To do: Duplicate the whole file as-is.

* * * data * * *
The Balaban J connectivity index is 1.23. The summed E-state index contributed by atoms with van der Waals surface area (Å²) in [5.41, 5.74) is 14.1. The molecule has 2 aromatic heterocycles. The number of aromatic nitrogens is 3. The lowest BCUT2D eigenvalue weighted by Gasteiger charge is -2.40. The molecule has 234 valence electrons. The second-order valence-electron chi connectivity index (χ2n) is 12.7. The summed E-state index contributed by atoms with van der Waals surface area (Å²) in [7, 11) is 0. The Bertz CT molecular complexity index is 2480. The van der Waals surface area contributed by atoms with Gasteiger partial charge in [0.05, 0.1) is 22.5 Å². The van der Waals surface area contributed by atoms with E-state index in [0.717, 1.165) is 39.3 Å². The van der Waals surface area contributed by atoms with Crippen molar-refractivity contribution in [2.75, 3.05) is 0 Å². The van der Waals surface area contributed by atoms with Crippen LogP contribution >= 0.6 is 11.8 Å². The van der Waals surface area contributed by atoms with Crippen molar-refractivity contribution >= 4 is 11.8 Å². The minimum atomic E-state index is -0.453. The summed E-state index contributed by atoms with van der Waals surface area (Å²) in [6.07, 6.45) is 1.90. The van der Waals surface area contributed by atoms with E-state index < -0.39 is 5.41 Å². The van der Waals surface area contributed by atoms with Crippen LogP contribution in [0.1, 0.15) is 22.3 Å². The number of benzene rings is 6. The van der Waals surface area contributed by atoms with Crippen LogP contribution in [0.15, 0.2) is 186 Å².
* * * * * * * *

The Balaban J connectivity index is 1.23. The summed E-state index contributed by atoms with van der Waals surface area (Å²) in [5.41, 5.74) is 14.1. The molecule has 2 aromatic heterocycles. The number of aromatic nitrogens is 3. The lowest BCUT2D eigenvalue weighted by Gasteiger charge is -2.40. The molecule has 234 valence electrons. The second-order valence-electron chi connectivity index (χ2n) is 12.7. The summed E-state index contributed by atoms with van der Waals surface area (Å²) in [7, 11) is 0. The Bertz CT molecular complexity index is 2480. The van der Waals surface area contributed by atoms with Gasteiger partial charge in [0.05, 0.1) is 22.5 Å². The van der Waals surface area contributed by atoms with E-state index in [0.717, 1.165) is 39.3 Å². The van der Waals surface area contributed by atoms with Crippen molar-refractivity contribution in [2.75, 3.05) is 0 Å². The van der Waals surface area contributed by atoms with Crippen LogP contribution >= 0.6 is 11.8 Å². The van der Waals surface area contributed by atoms with Crippen molar-refractivity contribution >= 4 is 11.8 Å². The minimum atomic E-state index is -0.453. The summed E-state index contributed by atoms with van der Waals surface area (Å²) in [6.07, 6.45) is 1.90. The van der Waals surface area contributed by atoms with E-state index < -0.39 is 5.41 Å². The van der Waals surface area contributed by atoms with Crippen LogP contribution in [0.1, 0.15) is 22.3 Å². The number of benzene rings is 6. The van der Waals surface area contributed by atoms with Crippen LogP contribution in [0.15, 0.2) is 186 Å².